The cost is something to be reckoned with, but if someone can see their company growing and coming to need these solutions in order to compete in the marketplace, a PEO can be great from a time-saving aspect by simply providing these services.

Does your PEO offer any "softer" HR services like professional development or consulting on employee issues, or do you simply use the service for technical financial aspects?

We're generally not taking full advantage of everything offered by the PEO, but they do offer mediation and counseling lines for employees. In terms of general HR, ADP offers recruiting services, which are dramatically less expensive than using a recruiting firm. They offer online training as well, in the form of courses and videos on various skills like accounting software, Photoshop, and general management. We also subscribe to LinkedIn Learning Solutions, which we use as an ongoing education solution. There are quite a few services as our disposal.

A huge benefit is that, if we're looking for an employee handbook for general terms, ADP can offer a lot of stock material which can make our business look bigger and more regimented. It's certainly helpful to have in case of any policy disputes.

Choosing a Payroll Software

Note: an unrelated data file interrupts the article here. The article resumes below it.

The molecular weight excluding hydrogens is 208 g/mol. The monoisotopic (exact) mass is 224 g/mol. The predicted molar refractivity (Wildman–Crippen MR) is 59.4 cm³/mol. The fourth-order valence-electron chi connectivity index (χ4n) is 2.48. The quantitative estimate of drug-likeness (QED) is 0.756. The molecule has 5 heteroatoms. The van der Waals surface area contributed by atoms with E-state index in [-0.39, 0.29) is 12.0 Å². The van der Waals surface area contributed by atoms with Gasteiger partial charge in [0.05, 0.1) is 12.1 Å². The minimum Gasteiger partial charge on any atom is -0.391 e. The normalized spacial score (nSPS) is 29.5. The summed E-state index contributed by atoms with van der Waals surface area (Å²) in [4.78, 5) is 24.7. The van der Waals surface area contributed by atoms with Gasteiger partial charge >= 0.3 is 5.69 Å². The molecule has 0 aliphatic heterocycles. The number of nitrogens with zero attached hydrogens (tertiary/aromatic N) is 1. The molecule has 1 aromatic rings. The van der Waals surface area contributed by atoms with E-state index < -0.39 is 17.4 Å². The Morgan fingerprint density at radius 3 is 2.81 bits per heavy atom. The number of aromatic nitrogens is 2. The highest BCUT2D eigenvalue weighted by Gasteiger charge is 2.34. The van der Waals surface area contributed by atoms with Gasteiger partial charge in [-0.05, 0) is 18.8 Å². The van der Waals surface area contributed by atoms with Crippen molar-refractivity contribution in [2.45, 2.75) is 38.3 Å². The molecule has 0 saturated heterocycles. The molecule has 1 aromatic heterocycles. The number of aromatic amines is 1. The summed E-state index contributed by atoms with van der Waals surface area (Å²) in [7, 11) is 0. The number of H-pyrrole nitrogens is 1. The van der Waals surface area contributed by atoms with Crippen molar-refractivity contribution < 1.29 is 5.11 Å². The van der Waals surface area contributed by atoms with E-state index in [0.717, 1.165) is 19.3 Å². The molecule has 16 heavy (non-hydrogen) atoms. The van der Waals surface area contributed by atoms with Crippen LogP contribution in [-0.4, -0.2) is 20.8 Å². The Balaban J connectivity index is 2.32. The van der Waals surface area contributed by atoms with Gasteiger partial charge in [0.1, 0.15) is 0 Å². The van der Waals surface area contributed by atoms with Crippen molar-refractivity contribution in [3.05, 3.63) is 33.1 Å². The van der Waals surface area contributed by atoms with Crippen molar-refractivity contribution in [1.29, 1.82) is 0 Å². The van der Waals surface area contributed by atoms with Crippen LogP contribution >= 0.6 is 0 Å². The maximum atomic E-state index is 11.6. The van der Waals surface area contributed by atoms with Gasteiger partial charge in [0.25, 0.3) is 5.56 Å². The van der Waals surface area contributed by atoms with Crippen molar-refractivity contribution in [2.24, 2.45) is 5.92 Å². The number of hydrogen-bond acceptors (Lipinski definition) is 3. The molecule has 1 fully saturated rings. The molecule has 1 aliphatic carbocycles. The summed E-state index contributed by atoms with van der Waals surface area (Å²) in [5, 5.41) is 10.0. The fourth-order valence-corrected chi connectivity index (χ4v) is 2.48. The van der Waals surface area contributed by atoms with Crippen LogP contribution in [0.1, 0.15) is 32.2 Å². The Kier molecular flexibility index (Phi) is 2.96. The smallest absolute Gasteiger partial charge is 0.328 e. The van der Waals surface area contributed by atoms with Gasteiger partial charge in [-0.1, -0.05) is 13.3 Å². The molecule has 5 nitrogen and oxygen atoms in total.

In terms of general advice for searching for a payroll service, what do you think people should be looking for?

It depends on the business stage and what is currently happening. Electing a PEO is a big cost decision, but our company has grown and needed to obtain good talent. Potential employees are certainly looking at other companies with competitive benefits, so having a PEO solution with a lot of backing has enabled us to appear larger. For payroll services in general, especially in the case of smaller companies, there's not usually a reason to get a PEO. Most organizations won't even take very small clients. Insperity will take on companies of any size, but ADP's has a minimum threshold of seven insured people.

We've had a past experience with ADP's RUN payroll solution. Unfortunately, they shifted their support overseas, and there were some language barriers that arose from this. It's important to get the process done in a timely manner, so any communication barriers can hinder progress. We were slightly disenchanted with their support, but I've heard that ADP moved the team back stateside.